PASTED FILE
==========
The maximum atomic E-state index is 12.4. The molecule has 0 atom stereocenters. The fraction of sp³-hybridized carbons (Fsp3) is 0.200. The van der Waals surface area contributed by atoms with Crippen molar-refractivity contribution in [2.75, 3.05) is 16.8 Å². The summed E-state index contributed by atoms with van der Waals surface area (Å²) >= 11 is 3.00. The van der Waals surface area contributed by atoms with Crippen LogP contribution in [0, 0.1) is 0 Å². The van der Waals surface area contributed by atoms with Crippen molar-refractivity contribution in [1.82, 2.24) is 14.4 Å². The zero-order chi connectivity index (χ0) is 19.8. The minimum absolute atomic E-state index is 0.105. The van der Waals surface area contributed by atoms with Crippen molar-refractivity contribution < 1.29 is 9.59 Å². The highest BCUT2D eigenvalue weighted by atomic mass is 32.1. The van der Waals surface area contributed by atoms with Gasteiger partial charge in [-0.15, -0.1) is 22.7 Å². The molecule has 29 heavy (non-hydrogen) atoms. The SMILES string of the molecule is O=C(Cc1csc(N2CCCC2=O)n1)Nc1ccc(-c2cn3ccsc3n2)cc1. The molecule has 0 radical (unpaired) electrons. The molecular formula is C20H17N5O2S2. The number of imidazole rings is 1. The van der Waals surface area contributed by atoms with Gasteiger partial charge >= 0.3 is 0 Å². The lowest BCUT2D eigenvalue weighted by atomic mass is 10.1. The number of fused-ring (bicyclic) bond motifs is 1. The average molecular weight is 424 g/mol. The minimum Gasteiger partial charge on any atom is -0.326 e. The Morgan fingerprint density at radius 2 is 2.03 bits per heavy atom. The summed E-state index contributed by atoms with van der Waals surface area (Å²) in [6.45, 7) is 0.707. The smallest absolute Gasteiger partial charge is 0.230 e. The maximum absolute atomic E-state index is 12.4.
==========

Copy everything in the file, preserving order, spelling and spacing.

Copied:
The maximum atomic E-state index is 12.4. The molecule has 0 atom stereocenters. The fraction of sp³-hybridized carbons (Fsp3) is 0.200. The van der Waals surface area contributed by atoms with Crippen molar-refractivity contribution in [2.75, 3.05) is 16.8 Å². The summed E-state index contributed by atoms with van der Waals surface area (Å²) >= 11 is 3.00. The van der Waals surface area contributed by atoms with Crippen LogP contribution in [0, 0.1) is 0 Å². The van der Waals surface area contributed by atoms with Crippen molar-refractivity contribution in [1.82, 2.24) is 14.4 Å². The zero-order chi connectivity index (χ0) is 19.8. The minimum absolute atomic E-state index is 0.105. The van der Waals surface area contributed by atoms with Crippen molar-refractivity contribution < 1.29 is 9.59 Å². The highest BCUT2D eigenvalue weighted by atomic mass is 32.1. The van der Waals surface area contributed by atoms with Gasteiger partial charge in [-0.15, -0.1) is 22.7 Å². The molecule has 29 heavy (non-hydrogen) atoms. The SMILES string of the molecule is O=C(Cc1csc(N2CCCC2=O)n1)Nc1ccc(-c2cn3ccsc3n2)cc1. The molecule has 0 radical (unpaired) electrons. The molecular formula is C20H17N5O2S2. The number of imidazole rings is 1. The van der Waals surface area contributed by atoms with Gasteiger partial charge >= 0.3 is 0 Å². The lowest BCUT2D eigenvalue weighted by atomic mass is 10.1. The number of fused-ring (bicyclic) bond motifs is 1. The average molecular weight is 424 g/mol. The minimum Gasteiger partial charge on any atom is -0.326 e. The Morgan fingerprint density at radius 2 is 2.03 bits per heavy atom. The summed E-state index contributed by atoms with van der Waals surface area (Å²) in [6.45, 7) is 0.707. The smallest absolute Gasteiger partial charge is 0.230 e. The maximum absolute atomic E-state index is 12.4.